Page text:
SLOVAKIA: apart from the journey to work, the population here also has to go out only a little. Schools, recreational facilities and many businesses are shut down.
POLAND: kindergartens, schools and universities are closed, pubs and restaurants as well. But they were allowed to offer a delivery service. Those returning from abroad have to undergo a 14-day quarantine. In poland, the quarantine site is checked daily by the police.
SLOVENIA: as of friday, a ban on staying in public places applies to everyone who does not live in the same household. Those who move alone or with their roommate in parks or on streets should keep their distance. The walk to grocery stores, pharmacies, gas stations, banks, and post offices is allowed.
SERBIA: since wednesday there is a night curfew of 20.00 o’clock until 05.00 a.M. For people over 65 (in the country: over 70) is a comprehensive ban on going out. On friday the country closed its borders for all passenger traffic. For foreigners, the borders have been closed since the beginning of the week.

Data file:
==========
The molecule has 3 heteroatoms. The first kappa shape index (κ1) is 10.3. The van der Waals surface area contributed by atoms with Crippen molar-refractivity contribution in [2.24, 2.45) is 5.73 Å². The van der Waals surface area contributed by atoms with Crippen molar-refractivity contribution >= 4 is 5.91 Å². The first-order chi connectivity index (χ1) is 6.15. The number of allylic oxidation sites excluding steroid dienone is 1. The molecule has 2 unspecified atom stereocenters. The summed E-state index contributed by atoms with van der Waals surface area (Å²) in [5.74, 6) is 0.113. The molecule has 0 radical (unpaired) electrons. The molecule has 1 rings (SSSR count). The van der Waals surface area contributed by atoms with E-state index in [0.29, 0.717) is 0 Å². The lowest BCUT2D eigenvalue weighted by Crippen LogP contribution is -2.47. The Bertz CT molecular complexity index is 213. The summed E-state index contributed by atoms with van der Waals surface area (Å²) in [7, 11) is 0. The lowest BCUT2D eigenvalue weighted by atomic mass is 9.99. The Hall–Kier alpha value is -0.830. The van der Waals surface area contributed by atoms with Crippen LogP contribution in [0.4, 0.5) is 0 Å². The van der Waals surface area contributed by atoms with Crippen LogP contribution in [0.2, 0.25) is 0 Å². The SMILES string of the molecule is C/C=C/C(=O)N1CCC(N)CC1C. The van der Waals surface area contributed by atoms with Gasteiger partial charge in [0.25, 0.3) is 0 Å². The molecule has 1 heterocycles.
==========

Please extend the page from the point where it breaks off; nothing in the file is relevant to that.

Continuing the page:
BULGARIA: here are also most of the stores and local and the schools and universities closed. The ski resort of bansko was placed under quarantine on tuesday evening – no one is allowed to enter or leave the resort. There are no curfews.
Scandinavia: on all channels in the five countries, there are repeated reminders to stay at home. The norwegians were not allowed to go to their vacation homes because there are too few doctors in the villages. In denmark, only grocery stores and pharmacies are still open. The access is regulated.
Lithuania, estonia and latvia: schools, kindergartens and universities are closed. Many shops, restaurants and recreational facilities are also no longer open. Public life is largely suspended. All three countries have declared a state of emergency and sealed off their borders. There are no curfews so far.